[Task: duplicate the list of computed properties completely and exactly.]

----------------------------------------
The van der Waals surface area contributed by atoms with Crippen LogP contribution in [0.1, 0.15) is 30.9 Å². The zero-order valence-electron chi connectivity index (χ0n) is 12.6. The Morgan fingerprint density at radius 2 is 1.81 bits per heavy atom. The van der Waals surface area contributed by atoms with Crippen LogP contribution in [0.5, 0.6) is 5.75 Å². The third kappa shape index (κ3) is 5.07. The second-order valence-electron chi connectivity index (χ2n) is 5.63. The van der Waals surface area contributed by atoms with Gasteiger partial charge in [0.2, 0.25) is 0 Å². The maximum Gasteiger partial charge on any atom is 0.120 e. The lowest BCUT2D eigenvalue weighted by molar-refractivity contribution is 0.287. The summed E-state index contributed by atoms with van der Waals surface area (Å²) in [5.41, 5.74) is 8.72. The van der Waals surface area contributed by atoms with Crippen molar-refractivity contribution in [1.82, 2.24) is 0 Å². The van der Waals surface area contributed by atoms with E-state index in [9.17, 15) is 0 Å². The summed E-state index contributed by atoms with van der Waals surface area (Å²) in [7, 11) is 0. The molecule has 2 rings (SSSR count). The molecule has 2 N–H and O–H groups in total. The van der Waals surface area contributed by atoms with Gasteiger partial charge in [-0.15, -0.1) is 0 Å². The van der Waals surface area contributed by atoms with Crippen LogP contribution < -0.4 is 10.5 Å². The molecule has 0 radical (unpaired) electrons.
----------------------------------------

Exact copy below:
The van der Waals surface area contributed by atoms with Crippen LogP contribution in [0.1, 0.15) is 30.9 Å². The zero-order valence-electron chi connectivity index (χ0n) is 12.6. The Morgan fingerprint density at radius 2 is 1.81 bits per heavy atom. The van der Waals surface area contributed by atoms with Crippen LogP contribution in [0.5, 0.6) is 5.75 Å². The third kappa shape index (κ3) is 5.07. The second-order valence-electron chi connectivity index (χ2n) is 5.63. The van der Waals surface area contributed by atoms with Gasteiger partial charge in [0.2, 0.25) is 0 Å². The maximum Gasteiger partial charge on any atom is 0.120 e. The lowest BCUT2D eigenvalue weighted by molar-refractivity contribution is 0.287. The summed E-state index contributed by atoms with van der Waals surface area (Å²) in [5.41, 5.74) is 8.72. The van der Waals surface area contributed by atoms with Crippen molar-refractivity contribution in [1.82, 2.24) is 0 Å². The van der Waals surface area contributed by atoms with E-state index in [9.17, 15) is 0 Å². The summed E-state index contributed by atoms with van der Waals surface area (Å²) in [7, 11) is 0. The molecule has 2 rings (SSSR count). The molecule has 2 N–H and O–H groups in total. The van der Waals surface area contributed by atoms with Gasteiger partial charge in [-0.15, -0.1) is 0 Å². The van der Waals surface area contributed by atoms with Crippen LogP contribution < -0.4 is 10.5 Å². The molecule has 0 radical (unpaired) electrons.